– In an interview, Quentin Tarantino revealed that Harvey Weinstein suggested expanding “Django Unchained” into two parts. While Tarantino says that he knew it wasn’t right for this film, he would consider releasing an expanded edition. Leonardo DiCaprio also talks the difficulties of playing a character he hated, and how uncomfortable he was with this role, The Playlist reports. In more “Django” news, Kerry Washington, Jamie Foxx, and more of the cast discussed the movie on BET’s “106 & Park.”
– Saturday Night Live began this week’s episode with a stirring vigil dedicated to Sandy Hook Elementary. (See Obama’s Newtown speech below.) The highlights of the night included an interview with Kate Middleton’s OB-GYN, and a preview of “You’re a Rat Bastard: Charlie Brown.” Martin Short hosted and latest Nirvana member Paul McCartney was the musical guest. McCartney broke it down with “My Valentine,” “Cut Me Some Slack” (alongside Nirvana) and “Wonderful Christmastime.” Skits embedded below.
– As for upcoming SNL – we can look forward to Jennifer Lawrence hosting the first SNL of next year on January 19, 2013 with musical guest the Lumineers.
– More ten bests are cropping up. Time Out New York included “The Master,” “Compliance,” and documentary “Bestiaire.” The Globe and Mail’s list starts with “Beasts of the Southern Wild,” “Holy Motors,” “Life of Pi,” “Lincoln” and “Moonrise Kingdom.” The Indiana Film Journalists Association announced their long-list of nominees for best film of the year, with “The Master” leading the way, with “Beasts of the Southern Wild” not far behind. “Argo,” then “Lincoln” and “Silver Linings Playbook” lead TV Guide’s list. The New York Times’ A O Scott expanded his favorite movies to 25 favorites this year – starting with “Amour,” “Lincoln” and “Beasts of the Southern Wild.”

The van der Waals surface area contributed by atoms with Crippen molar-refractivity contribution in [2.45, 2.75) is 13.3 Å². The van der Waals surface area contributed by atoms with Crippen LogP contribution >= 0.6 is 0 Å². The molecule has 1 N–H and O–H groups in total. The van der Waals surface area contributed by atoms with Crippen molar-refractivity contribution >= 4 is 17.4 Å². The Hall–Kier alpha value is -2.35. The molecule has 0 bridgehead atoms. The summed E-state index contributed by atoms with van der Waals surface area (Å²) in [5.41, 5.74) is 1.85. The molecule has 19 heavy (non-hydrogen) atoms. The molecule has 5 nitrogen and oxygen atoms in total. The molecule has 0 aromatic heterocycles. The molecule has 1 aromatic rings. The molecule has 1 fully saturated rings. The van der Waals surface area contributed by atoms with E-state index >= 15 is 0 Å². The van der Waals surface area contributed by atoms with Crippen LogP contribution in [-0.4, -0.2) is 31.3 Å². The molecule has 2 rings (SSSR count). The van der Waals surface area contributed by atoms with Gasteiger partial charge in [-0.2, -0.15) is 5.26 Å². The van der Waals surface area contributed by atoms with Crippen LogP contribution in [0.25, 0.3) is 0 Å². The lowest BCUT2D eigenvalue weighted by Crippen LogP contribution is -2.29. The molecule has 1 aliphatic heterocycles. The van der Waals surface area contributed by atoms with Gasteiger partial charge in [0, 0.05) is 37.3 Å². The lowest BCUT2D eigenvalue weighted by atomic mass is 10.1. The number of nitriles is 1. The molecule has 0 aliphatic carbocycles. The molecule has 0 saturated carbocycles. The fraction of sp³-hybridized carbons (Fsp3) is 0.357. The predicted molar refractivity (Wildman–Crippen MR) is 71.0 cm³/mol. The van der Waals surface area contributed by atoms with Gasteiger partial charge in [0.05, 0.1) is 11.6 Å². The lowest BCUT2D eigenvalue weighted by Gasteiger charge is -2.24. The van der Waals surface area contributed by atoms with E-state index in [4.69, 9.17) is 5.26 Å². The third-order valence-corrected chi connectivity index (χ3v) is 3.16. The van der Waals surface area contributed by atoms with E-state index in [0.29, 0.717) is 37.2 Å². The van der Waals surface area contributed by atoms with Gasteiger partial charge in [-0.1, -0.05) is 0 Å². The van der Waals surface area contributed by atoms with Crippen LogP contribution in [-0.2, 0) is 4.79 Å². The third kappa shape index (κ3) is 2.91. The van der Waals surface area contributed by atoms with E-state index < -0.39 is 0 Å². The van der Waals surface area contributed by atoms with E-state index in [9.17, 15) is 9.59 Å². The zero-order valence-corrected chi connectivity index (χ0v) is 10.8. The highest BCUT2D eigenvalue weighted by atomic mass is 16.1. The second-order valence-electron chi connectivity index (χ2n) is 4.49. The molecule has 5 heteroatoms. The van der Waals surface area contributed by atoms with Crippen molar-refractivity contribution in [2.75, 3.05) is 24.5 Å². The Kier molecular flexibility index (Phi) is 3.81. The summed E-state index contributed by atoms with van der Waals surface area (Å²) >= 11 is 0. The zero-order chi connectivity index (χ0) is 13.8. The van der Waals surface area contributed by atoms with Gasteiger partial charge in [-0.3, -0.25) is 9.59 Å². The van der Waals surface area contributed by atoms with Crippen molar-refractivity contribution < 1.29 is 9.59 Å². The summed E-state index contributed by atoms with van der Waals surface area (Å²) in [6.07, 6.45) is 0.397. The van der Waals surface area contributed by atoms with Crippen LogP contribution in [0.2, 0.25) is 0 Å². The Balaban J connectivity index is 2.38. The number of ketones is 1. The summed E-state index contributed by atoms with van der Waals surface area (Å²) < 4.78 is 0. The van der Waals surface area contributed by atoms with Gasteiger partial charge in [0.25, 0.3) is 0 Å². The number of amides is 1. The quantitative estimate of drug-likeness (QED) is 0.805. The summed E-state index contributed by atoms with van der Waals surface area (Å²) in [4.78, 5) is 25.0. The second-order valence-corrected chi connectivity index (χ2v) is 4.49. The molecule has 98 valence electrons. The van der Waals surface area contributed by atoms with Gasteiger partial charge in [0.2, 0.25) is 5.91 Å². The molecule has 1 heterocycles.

– Tim Burton reunited with Winona Ryder for an unsettling but watchable new music video for “The Killers” new song “Here With Me.” It’s hypnotizing and weird and Ryder plays a wax-figure movie star. Watch below.
– “No Subtitles Necessary,” a documentary that pays tribute to cinematographers Laszlo Kovacs and Vilmos Zsigmond, just released a trailer (watch it below). These cinematographers, who escaped Soviet Hungary, helped to change American cinema with their work on films like “Easy Rider,” “Five Easy Pieces,” “Close Encounters of a Third Kind,” and “The Deer Hunter.”
– Sundance has announced their schedule for 2013 as well as posting their official festival guide. Head here for more details.
– British gangster film starring Martin Compston as a Glaswegian gangster, “The Wee Man,” gets a poster and a trailer. The film premieres in the UK in January, and should expand to the states after that.
– HBO’s new shows sound an awful lot like some of their current shows. “People in New Jersey” is a half-hour comedy about adult siblings who live together, written by Bruce Eric Kaplan of “Six Feet Under and Girls.” Another show in the works is about three thirty-somethings in San Francisco dealing with the “modern gay experience” or what will probably be referred to as “Gay Sex and the City.”
– Andrew Sullivan weighs in on the debates about torture in “Zero Dark Thirty,” calling the movie an “act of cowardice.” He writes: “Maybe a democracy needs simply to confront the fact of what it has done before it can begin to process it. Bigelow doesn’t process it; she doesn’t move the ball forward.”
– Hey You Guys reviews British sci-fi flick, “UFO” here: “The science fiction genre has become almost synonymous with big, Hollywood blockbuster productions, as we rarely see independent British directors attempt such a particular brand of filmmaking… though the quality is lacking somewhat, Burns must be commended as an innovative, upcoming director who continues to push himself, and independent British cinema.”
– Variety reports about the success of “older-skewing” films this year. Highlighting movies like “The Best Exotic Marigold Hotel,” which earned $132 since its release in May, as well as “Quartet” and “Hope Springs.” The article hypothesizes that baby boomers have more time to see movies than their harder-to-predict offspring.